Dr Nick Neave is an Associate Professor within the Department of Psychology. He is Faculty Director of Ethics and Chair of the Faculty Research Ethics Committee.
Dr Nick Neave is an Associate Professor within the Department of Psychology. He is Faculty Director of Ethics and Chair of the Faculty Research Ethics Committee. He contributes to the teaching at Undergraduate level, acting as Module Tutor for 'Parapsychology', 'Evolutionary Psychology', and 'Hormones & Behaviour'. At Postgraduate level he teaches on modules associated with the M.Res, and delivers a Media Skills Training Course for Postgraduate Researchers.
PhD in Psychology
Research Themes and Scholarly Interests
His research interests include:
Human movement as an 'honest' cue to reproductive quality.
Personality factors associated with conspiracy belief, superstition and hoarding.
The physiology underlying the 'home advantage' in football.
Associations between prenatal testosterone exposure and adult behaviour/cognition
Sponsors and Collaborators
Long-term collaborator with Dr Bernhard Fink of Gottingen University.
Neave, N. (2008). Hormones and Behaviour: A Psychological Approach. Cambridge University Press.
Hugill, N., Fink, B., & Neave, N. (2010). The role of human body movements in mate selection. Evolutionary Psychology, 8: 66-89.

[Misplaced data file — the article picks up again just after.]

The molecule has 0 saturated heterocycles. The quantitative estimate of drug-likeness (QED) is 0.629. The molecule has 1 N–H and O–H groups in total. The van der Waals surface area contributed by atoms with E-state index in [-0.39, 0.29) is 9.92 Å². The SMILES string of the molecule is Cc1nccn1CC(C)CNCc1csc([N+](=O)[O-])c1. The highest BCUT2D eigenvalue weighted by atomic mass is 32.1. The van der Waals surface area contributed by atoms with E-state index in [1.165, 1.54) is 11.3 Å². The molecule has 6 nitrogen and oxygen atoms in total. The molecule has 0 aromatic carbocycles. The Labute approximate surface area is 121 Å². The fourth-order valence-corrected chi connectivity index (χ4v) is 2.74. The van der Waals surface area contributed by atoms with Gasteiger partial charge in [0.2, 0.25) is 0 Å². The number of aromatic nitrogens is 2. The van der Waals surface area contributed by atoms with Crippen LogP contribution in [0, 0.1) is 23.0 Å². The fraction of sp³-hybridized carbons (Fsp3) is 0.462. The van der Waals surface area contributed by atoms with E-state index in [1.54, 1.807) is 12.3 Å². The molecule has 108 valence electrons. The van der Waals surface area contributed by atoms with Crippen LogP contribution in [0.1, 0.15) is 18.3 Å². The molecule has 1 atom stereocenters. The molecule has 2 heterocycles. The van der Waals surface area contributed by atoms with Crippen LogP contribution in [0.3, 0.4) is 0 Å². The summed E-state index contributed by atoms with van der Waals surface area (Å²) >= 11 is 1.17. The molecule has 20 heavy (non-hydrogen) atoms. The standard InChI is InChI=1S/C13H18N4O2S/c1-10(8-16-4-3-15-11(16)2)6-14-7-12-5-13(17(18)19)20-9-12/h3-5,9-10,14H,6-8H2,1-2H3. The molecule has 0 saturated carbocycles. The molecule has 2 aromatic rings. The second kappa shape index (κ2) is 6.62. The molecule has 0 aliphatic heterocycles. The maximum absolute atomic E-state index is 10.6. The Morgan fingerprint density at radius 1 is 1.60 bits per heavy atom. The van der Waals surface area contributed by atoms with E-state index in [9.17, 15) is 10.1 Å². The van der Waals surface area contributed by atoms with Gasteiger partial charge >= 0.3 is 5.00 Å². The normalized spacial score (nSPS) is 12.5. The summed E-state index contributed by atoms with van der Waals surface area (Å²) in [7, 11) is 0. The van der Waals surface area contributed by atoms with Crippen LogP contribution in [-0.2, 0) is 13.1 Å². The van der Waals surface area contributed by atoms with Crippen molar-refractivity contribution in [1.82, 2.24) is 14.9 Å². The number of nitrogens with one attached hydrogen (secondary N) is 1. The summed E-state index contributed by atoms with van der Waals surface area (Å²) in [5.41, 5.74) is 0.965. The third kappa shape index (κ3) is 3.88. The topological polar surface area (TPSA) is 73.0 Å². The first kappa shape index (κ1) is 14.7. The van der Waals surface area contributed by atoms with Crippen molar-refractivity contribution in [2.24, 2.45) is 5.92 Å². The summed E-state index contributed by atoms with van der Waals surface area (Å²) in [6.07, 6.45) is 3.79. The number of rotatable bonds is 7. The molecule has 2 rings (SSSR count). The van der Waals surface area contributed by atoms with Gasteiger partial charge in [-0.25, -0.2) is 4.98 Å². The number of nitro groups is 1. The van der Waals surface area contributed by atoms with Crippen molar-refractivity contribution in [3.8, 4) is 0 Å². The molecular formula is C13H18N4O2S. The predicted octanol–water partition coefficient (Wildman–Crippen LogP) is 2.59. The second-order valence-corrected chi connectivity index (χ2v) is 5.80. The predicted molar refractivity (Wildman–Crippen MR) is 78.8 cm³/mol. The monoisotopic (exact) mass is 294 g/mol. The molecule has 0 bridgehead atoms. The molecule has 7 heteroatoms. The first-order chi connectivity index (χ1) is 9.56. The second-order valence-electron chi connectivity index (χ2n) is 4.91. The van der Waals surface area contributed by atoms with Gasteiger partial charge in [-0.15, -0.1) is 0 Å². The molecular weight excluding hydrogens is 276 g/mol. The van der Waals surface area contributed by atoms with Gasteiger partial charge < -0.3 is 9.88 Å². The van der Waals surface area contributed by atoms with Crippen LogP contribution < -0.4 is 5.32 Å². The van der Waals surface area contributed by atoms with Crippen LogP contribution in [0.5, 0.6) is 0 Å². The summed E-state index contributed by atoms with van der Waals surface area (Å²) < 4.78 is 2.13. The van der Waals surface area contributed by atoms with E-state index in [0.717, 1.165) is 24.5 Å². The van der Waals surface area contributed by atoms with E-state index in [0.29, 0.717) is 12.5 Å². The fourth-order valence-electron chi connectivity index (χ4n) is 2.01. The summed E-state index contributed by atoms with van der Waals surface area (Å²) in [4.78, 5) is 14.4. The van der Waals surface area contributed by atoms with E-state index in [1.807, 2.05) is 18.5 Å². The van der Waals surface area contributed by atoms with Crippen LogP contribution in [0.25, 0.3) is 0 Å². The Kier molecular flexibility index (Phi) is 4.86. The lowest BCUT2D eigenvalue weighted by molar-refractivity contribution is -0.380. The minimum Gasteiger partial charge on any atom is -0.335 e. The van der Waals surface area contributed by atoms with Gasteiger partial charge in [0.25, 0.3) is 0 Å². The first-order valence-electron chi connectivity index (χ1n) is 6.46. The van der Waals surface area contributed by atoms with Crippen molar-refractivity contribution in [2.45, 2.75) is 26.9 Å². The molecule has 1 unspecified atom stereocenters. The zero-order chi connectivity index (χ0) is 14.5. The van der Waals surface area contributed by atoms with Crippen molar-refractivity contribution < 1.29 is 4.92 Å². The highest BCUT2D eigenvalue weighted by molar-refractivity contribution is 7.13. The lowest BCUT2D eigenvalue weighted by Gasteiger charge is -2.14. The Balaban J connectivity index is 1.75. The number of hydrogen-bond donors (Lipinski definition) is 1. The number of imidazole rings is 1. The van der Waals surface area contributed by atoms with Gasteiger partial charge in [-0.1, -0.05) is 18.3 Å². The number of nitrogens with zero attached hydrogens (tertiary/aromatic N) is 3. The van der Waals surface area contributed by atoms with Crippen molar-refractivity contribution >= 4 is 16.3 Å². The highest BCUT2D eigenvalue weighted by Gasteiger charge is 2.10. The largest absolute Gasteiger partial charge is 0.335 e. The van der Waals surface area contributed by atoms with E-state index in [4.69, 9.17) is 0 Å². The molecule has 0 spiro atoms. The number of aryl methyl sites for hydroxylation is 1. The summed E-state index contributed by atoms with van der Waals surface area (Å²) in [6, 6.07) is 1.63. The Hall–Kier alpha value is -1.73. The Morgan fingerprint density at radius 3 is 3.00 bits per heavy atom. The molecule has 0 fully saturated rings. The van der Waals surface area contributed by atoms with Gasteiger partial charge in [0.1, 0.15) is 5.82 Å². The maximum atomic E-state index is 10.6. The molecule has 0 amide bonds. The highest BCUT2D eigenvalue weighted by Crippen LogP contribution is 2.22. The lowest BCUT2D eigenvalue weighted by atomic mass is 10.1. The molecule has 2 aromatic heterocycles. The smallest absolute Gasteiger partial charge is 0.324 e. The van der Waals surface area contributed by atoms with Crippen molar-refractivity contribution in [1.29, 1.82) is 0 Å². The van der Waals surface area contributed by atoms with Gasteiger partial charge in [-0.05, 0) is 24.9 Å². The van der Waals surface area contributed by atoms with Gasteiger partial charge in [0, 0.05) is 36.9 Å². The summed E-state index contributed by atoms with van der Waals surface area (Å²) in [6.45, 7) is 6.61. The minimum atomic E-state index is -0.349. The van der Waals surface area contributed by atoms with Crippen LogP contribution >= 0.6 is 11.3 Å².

Neave, N., McCarty, K., Freynik, J., Caplan, N., Hönekopp, J., & Fink, B. (2011). Male dance moves that catch a woman's eye. Biology Letters, 7: 221-224.
Darwin, H., Neave, N., & Holmes, J. (2011). Belief in conspiracy theories. The role of paranormal belief, paranoid ideation and schizotypy. Personality and Individual Differences, 50: 1289-1293.
Fink, B., Weege, B., Flügge, J., Röder, S., Neave, N., & McCarty, K. (2012). Men's personality and women's perception of their dance quality. Personality and Individual Differences, 52: 232-235.
McCarty, K., Hönekopp, J., Neave, N., Caplan, N., & Fink, B. (2013). Male body movements as a possible cue to physical strength: A biomechanical analysis. American Journal of Human Biology, 25: 307-312.
To view my Northumbria Research Link page click here